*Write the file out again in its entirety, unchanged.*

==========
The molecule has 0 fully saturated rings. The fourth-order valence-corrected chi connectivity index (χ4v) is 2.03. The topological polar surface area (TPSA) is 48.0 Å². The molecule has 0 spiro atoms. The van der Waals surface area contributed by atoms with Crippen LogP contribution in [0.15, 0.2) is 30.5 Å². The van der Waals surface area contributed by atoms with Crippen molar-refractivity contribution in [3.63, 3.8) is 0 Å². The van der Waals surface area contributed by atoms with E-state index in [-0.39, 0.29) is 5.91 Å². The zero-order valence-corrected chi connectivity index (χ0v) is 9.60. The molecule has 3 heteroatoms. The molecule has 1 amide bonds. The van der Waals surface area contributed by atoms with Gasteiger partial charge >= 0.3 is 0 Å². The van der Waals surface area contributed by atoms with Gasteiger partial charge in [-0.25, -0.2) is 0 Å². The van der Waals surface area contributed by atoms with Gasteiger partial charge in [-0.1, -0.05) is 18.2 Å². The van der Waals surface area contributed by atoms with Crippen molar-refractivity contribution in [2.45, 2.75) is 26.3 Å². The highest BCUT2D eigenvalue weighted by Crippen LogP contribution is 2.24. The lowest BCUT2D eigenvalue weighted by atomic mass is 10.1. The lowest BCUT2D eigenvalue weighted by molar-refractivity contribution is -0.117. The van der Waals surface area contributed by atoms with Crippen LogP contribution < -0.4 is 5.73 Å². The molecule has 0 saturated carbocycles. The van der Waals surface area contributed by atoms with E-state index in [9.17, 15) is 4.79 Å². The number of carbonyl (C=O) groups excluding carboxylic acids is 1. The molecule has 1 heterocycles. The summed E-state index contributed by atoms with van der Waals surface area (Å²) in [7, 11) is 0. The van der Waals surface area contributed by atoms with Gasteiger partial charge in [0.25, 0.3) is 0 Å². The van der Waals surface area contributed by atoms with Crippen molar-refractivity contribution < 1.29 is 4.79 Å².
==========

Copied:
The molecule has 0 fully saturated rings. The fourth-order valence-corrected chi connectivity index (χ4v) is 2.03. The topological polar surface area (TPSA) is 48.0 Å². The molecule has 0 spiro atoms. The van der Waals surface area contributed by atoms with Crippen LogP contribution in [0.15, 0.2) is 30.5 Å². The van der Waals surface area contributed by atoms with Crippen molar-refractivity contribution in [3.63, 3.8) is 0 Å². The van der Waals surface area contributed by atoms with E-state index in [-0.39, 0.29) is 5.91 Å². The zero-order valence-corrected chi connectivity index (χ0v) is 9.60. The molecule has 3 heteroatoms. The molecule has 1 amide bonds. The van der Waals surface area contributed by atoms with Gasteiger partial charge >= 0.3 is 0 Å². The van der Waals surface area contributed by atoms with Gasteiger partial charge in [-0.25, -0.2) is 0 Å². The van der Waals surface area contributed by atoms with Gasteiger partial charge in [-0.1, -0.05) is 18.2 Å². The van der Waals surface area contributed by atoms with Crippen molar-refractivity contribution in [2.45, 2.75) is 26.3 Å². The highest BCUT2D eigenvalue weighted by Crippen LogP contribution is 2.24. The lowest BCUT2D eigenvalue weighted by atomic mass is 10.1. The lowest BCUT2D eigenvalue weighted by molar-refractivity contribution is -0.117. The van der Waals surface area contributed by atoms with Crippen LogP contribution < -0.4 is 5.73 Å². The molecule has 0 saturated carbocycles. The van der Waals surface area contributed by atoms with E-state index in [9.17, 15) is 4.79 Å². The number of carbonyl (C=O) groups excluding carboxylic acids is 1. The molecule has 1 heterocycles. The summed E-state index contributed by atoms with van der Waals surface area (Å²) in [7, 11) is 0. The van der Waals surface area contributed by atoms with Gasteiger partial charge in [0.25, 0.3) is 0 Å². The van der Waals surface area contributed by atoms with Crippen molar-refractivity contribution < 1.29 is 4.79 Å².